There is a childlike euphoria that comes over Igor’s (Jeremie Renier) face as he and his friends run a noisy, traffic-impeding go-cart down the busy city streets. But Igor is far from the image of a naive innocent oblivious to the ways of the world. At the age of fifteen, he has left school, works as an apprentice at a service station, and assists his father, Roger (Olivier Gourmet), in running an illegal immigrant smuggling, housing, and construction racket. The film opens to a revealing portrait of the underhanded, opportunistic Igor as he steals an elderly woman’s wallet under the pretense of fixing her car, and then sends her away on a fruitless trip to recover the missing item. After taking the money, he buries the wallet behind the shop, and casually returns to the garage where he is learning how to weld. His halfhearted attempt at an honest vocation is again cut short, this time, by the sound of Roger’s car horn, impatiently summoning him to help “process” the latest group of illegal immigrants: collecting their passports in order to forge residence and working papers; renting out cramped and unsanitary rooms in a dilapidated tenement for exorbitant fees; hiring them to work for substandard wages at his construction business. Among the group is a woman named Assita (Assita Ouedraogo) who, along with her baby, has come to Belgium in order to join her husband Amidou (Rasmane Ouedraogo). However, their reunion would prove to be short-lived. After receiving a telephone call that officials are scheduled to conduct an inspection at their worksite, Igor leaves the service station in order to outrun the authorities and send the workers away. In his haste, Amidou is critically injured when he falls from the scaffolding, and, in his final words to Igor, asks the young man to look after his wife and child. Fearing prosecution, Roger ignores Igor’s pleas to take Amidou to the hospital for proper medical attention and instead, covers his body with canvas and leaves him to die. As Roger then plots to send Assita away and figuratively bury the memory of their shameful complicity, Igor finds his allegiance tested between his devotion to his father, and his promise to a dying man.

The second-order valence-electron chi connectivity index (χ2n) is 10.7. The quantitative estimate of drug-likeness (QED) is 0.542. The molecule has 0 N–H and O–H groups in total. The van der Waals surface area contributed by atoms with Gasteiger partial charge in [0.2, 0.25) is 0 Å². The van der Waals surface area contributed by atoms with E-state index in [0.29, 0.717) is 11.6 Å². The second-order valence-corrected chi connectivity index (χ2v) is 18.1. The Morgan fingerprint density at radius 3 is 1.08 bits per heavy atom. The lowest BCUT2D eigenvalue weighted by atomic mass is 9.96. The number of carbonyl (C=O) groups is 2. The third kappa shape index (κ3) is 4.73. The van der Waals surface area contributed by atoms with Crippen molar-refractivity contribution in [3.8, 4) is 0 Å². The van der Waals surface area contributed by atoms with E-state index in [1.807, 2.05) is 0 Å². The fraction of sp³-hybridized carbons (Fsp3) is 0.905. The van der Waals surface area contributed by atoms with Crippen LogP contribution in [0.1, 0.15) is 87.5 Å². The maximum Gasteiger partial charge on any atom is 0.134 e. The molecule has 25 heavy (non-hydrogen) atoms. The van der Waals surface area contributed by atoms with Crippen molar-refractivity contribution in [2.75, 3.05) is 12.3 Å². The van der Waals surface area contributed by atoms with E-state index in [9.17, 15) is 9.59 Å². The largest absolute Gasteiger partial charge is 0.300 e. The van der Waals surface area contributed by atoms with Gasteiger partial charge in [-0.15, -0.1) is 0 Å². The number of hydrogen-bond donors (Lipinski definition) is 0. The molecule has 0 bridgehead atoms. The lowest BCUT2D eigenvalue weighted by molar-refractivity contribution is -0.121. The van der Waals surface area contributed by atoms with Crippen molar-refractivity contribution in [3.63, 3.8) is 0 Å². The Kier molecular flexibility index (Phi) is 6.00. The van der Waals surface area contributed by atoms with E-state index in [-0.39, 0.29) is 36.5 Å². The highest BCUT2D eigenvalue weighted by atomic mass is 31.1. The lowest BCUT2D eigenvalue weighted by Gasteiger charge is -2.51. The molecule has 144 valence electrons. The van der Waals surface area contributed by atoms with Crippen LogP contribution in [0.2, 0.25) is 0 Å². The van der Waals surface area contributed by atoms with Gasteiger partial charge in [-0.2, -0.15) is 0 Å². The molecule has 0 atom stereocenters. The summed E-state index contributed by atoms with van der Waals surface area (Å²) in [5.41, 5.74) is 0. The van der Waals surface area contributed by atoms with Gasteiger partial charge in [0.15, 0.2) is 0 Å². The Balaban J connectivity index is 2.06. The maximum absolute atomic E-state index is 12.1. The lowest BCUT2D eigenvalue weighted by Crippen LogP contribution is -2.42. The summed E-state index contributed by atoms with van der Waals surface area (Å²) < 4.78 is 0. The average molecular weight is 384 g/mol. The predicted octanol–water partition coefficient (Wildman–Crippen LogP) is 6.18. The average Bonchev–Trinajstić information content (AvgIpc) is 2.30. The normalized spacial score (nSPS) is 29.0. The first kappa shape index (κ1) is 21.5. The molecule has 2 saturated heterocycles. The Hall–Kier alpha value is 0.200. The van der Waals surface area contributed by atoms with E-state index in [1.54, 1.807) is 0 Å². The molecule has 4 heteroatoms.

Jean-Pierre and Luc Dardenne create a caustic, poignant, and harrowing portrait of maturity, accountability, and sense of duty in La Promesse. Shot in natural environment using cinema-verite styled camerawork, the jarring, visually unpolished appearance of the film reflects the raw, emotionally honest, and often disturbing examination of the dehumanizing plight of illegal immigrants, and a young man’s evolution towards compassion and acceptance of personal responsibility. As Igor hands over the keys to his beloved go-cart to a friend, he not only relinquishes the vestiges of his childhood, but also accepts the consequences of his culpability. Inevitably, it is this triumph of the conscience – the courage to show humanity in the face of intolerance and cruelty – that redeems his misguided life.
© Acquarello 2001. All rights reserved.